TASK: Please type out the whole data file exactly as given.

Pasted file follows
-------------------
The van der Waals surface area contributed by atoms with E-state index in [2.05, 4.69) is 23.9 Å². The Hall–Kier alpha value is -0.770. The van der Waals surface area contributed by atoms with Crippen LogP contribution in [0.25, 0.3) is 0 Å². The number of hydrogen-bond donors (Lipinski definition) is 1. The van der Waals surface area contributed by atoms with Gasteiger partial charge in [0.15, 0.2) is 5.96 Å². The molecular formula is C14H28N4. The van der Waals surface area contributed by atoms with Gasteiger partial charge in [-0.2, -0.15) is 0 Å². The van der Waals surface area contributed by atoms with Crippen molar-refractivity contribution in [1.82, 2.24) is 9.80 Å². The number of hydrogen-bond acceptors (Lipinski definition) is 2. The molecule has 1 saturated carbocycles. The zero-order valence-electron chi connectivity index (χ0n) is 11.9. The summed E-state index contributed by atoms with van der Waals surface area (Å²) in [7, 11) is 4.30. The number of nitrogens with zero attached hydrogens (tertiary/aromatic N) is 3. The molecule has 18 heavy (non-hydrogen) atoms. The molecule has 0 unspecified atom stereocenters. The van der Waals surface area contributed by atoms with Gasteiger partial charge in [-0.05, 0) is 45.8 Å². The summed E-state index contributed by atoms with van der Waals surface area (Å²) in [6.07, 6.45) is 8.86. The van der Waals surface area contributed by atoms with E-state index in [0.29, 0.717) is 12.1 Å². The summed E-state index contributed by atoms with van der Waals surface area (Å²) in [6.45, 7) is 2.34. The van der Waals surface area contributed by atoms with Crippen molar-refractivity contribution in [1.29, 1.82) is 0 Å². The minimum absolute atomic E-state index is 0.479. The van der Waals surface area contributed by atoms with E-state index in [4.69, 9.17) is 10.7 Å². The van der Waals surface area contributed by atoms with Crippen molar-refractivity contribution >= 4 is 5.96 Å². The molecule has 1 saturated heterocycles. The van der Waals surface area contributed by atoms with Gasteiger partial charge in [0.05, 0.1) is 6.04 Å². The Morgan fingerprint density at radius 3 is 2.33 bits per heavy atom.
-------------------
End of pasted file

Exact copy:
The van der Waals surface area contributed by atoms with E-state index in [2.05, 4.69) is 23.9 Å². The Hall–Kier alpha value is -0.770. The van der Waals surface area contributed by atoms with Crippen LogP contribution in [0.25, 0.3) is 0 Å². The number of hydrogen-bond donors (Lipinski definition) is 1. The van der Waals surface area contributed by atoms with Gasteiger partial charge in [0.15, 0.2) is 5.96 Å². The molecular formula is C14H28N4. The van der Waals surface area contributed by atoms with Gasteiger partial charge in [-0.2, -0.15) is 0 Å². The van der Waals surface area contributed by atoms with Crippen molar-refractivity contribution in [1.82, 2.24) is 9.80 Å². The number of hydrogen-bond acceptors (Lipinski definition) is 2. The molecule has 1 saturated carbocycles. The zero-order valence-electron chi connectivity index (χ0n) is 11.9. The summed E-state index contributed by atoms with van der Waals surface area (Å²) in [7, 11) is 4.30. The number of nitrogens with zero attached hydrogens (tertiary/aromatic N) is 3. The molecule has 18 heavy (non-hydrogen) atoms. The molecule has 0 unspecified atom stereocenters. The van der Waals surface area contributed by atoms with Gasteiger partial charge in [-0.05, 0) is 45.8 Å². The summed E-state index contributed by atoms with van der Waals surface area (Å²) in [6.07, 6.45) is 8.86. The van der Waals surface area contributed by atoms with E-state index in [0.29, 0.717) is 12.1 Å². The summed E-state index contributed by atoms with van der Waals surface area (Å²) in [6.45, 7) is 2.34. The van der Waals surface area contributed by atoms with Crippen molar-refractivity contribution in [1.29, 1.82) is 0 Å². The minimum absolute atomic E-state index is 0.479. The van der Waals surface area contributed by atoms with E-state index in [4.69, 9.17) is 10.7 Å². The van der Waals surface area contributed by atoms with Crippen molar-refractivity contribution >= 4 is 5.96 Å². The molecule has 1 saturated heterocycles. The van der Waals surface area contributed by atoms with Gasteiger partial charge in [0.05, 0.1) is 6.04 Å². The Morgan fingerprint density at radius 3 is 2.33 bits per heavy atom.